Like winning the Lotto.
Good morning from cloudy, cold Vermont. Because I’m in a charitable mood and it’s still April, I’ll forgive the snow that blanketed the mountains in this part of the woods. Really, though. Doesn’t winter have any sense of shame?
I’ve been thinking hard this past week, mostly on how to get Quill Point out to you readers as soon as possible. Since it’s unclear that Curiosity Quills will continue to operate as a business, I’m getting a quote now on how much it would cost to typeset my manuscript to get it into book form, both in print and electronically. A question for you all: how many of you want it in book form, and how many as an eBook? Send me an email at firstname.lastname@example.org so I can have a ballpark number.
Yesterday we traveled to Quebec so that my mother could have lunch with her brothers. As I rode through the flat farm lands toward St. Jean, I wondered what values I carried that were French Canadian. When we arrived and I gathered with my cousins in the living room, as the older set conversed in the sun room, I noticed how well they looked out and cared for each other. And I thought, “Well of course, that’s a French Canadian side of me–the value of a tightly knit family!” If I had asked, they could have told me the current situation of every family member right down to the youngest great grandchild. That’s how it is with us at home, too.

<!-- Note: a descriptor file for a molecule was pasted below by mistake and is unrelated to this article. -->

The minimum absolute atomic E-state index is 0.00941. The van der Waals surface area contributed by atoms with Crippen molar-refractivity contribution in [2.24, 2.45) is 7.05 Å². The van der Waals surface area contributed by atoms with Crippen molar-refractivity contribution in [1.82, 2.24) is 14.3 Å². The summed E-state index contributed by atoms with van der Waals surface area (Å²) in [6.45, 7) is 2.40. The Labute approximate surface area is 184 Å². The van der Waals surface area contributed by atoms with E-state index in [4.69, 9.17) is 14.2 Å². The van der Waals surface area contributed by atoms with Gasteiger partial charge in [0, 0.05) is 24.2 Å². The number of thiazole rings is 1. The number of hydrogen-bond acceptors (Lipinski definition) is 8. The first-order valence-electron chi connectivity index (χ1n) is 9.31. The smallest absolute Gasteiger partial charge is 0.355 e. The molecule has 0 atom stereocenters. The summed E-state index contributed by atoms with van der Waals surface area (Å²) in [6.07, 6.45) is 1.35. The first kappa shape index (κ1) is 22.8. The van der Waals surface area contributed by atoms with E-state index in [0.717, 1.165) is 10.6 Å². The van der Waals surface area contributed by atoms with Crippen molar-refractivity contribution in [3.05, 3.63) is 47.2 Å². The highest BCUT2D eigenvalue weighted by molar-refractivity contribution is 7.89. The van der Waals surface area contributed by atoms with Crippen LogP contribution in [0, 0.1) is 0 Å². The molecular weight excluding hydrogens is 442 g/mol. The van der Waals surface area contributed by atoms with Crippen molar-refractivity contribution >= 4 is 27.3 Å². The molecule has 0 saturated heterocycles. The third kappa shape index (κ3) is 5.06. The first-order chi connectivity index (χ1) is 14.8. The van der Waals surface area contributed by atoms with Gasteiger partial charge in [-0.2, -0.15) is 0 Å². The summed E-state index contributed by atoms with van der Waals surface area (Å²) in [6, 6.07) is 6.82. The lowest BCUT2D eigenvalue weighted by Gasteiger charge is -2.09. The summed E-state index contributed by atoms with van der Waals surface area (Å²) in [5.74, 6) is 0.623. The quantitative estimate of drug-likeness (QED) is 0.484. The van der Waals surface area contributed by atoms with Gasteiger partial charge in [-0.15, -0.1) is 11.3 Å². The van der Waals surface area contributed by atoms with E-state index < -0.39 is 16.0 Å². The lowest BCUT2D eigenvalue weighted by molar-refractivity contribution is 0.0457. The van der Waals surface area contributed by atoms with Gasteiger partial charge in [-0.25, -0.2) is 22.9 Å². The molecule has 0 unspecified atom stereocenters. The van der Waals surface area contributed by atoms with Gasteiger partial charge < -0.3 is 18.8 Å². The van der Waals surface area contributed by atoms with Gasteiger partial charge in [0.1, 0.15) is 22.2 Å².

Back when I was growing up, the government of Quebec used to pay parents a certain amount per month for each child they had. This was a way of encouraging growth trends in a threatened population, but I didn’t know all that. I used to think of it as a magic allowance, and wondered why my parents didn’t get one. We had six kids–it would have been like winning the Lotto. Just a two-hour ride separated us from the Land of the Giving. Perhaps this program still exists. I’ll have to ask. In French.
I look forward to hearing from you about what version you need for Quill Point. And while you’re responding, I’d love to hear a bit about you and where you’re from. So many of you I don’t know, and I want to! Check back next week for another segment of Finding Home.